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7

It's because of the dissonant tritone interval B-F that wants to resolve. The B leads to the C (root) and the F leads to the E (major third of the C major triad). This is the traditional view. Note that e.g. in the blues, a dominant seventh chord is not considered unstable; it's used as the basic chord on the I, IV, and V.


4

I do not know where you read this term "highly unstable", but what you are referring to is its function in a chord progression. In the key of C major, G7 is the dominant seventh chord, meaning that it has a particular function. In music theory, the dominant seventh chord appears at the point of the musical phrase that has the most musical tension. After the ...


3

The minor pentatonic scale is just the minor scale without two notes (the 2nd scale degree and the 6th). Any harmony that you can create with the notes of the minor scale also work for the pentatonic scale. So all 6 natural power chords in C minor (C5, Eb5, F5, G5, Ab5, and Bb5) you can use with the minor pentatonic scale as there is at least one note in ...


3

Well that's not exactly the way to practice scales because that's not how our memory works. A memory is stronger if it is related to more memories. And remember that you are exercising your brain, not your fingers. If the exercise doesn't make you think then it's not a good exercise. Now, the most basic way to practice a scale while making you think is ...


2

If you have a hardware instrument with quarter-tone support, you can certainly record audio from it into Garageband. However, none of the virtual instruments in Garageband will support quarter-tones played from a MIDI controller. But within Garageband, you can use any virtual instrument that uses the AU (Apple Audio Unit) protocol. If you can find a ...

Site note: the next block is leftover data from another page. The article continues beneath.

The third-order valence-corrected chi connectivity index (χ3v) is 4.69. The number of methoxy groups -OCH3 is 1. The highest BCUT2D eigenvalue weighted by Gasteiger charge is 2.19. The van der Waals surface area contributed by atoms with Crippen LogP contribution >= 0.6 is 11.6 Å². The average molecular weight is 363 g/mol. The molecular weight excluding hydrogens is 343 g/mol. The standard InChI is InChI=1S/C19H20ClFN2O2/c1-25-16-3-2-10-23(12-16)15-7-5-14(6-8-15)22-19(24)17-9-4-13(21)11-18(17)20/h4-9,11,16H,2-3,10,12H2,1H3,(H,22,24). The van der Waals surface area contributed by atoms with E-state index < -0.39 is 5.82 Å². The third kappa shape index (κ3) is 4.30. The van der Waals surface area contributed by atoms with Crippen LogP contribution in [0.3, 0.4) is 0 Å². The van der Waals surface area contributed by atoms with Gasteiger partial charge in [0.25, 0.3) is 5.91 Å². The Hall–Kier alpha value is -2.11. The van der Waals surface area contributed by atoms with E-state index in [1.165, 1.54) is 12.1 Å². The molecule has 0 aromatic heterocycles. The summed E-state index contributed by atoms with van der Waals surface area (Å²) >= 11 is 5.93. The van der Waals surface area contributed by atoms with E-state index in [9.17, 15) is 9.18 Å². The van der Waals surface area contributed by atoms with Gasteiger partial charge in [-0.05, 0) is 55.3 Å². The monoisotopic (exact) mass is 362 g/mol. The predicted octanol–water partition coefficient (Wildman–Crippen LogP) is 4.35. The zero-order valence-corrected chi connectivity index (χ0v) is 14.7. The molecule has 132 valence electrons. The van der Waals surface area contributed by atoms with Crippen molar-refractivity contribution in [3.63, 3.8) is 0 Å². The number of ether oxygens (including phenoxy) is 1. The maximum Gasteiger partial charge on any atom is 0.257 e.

1

Power chords (As in Root-fifth-octave) don't have a minor or major quality (they lack a third). Buuuut, you could imply a major or minor tonality by following the scale degrees. The Cm pentatonic scale is C Eb F G Bb. If you want to stick to pentatonic, you could use any of the above. For example, C5-F5-G5 would do a I-IV-V progression, which is super ...


1

First it's important to understand when it is appropriate to mix minor and major pentatonic scales. If you have a piece in minor you will want to stick to a minor (pentatonic) scale. If you have a piece in major which is not meant to sound bluesy, you want to stick to a major (pentatonic) scale. You only want to mix the two in a blues context, i.e. either in ...


1

First, let's establish what those notes are. C maj pent. contains C, D, E, G and A. C min pent. has C, Eb, F, G and Bb. So, the common notes are G and funnily enough, C. C, being the root of each, is pivotal, as is the perfect fifth, G. Playing over a C major accompaniment, Eb will hardly sound diatonic, which is why it often gets bent up at least a little, ...


1

Modes are just a very old type of scale. It was just the way in which the pre baroque era Medieval music was made. It is in essence the musical system that predates the current classical inspired system. If you want to go in depth about how you can see the different modes for what they are you can always just look where the semi tones in the scale / piece ...



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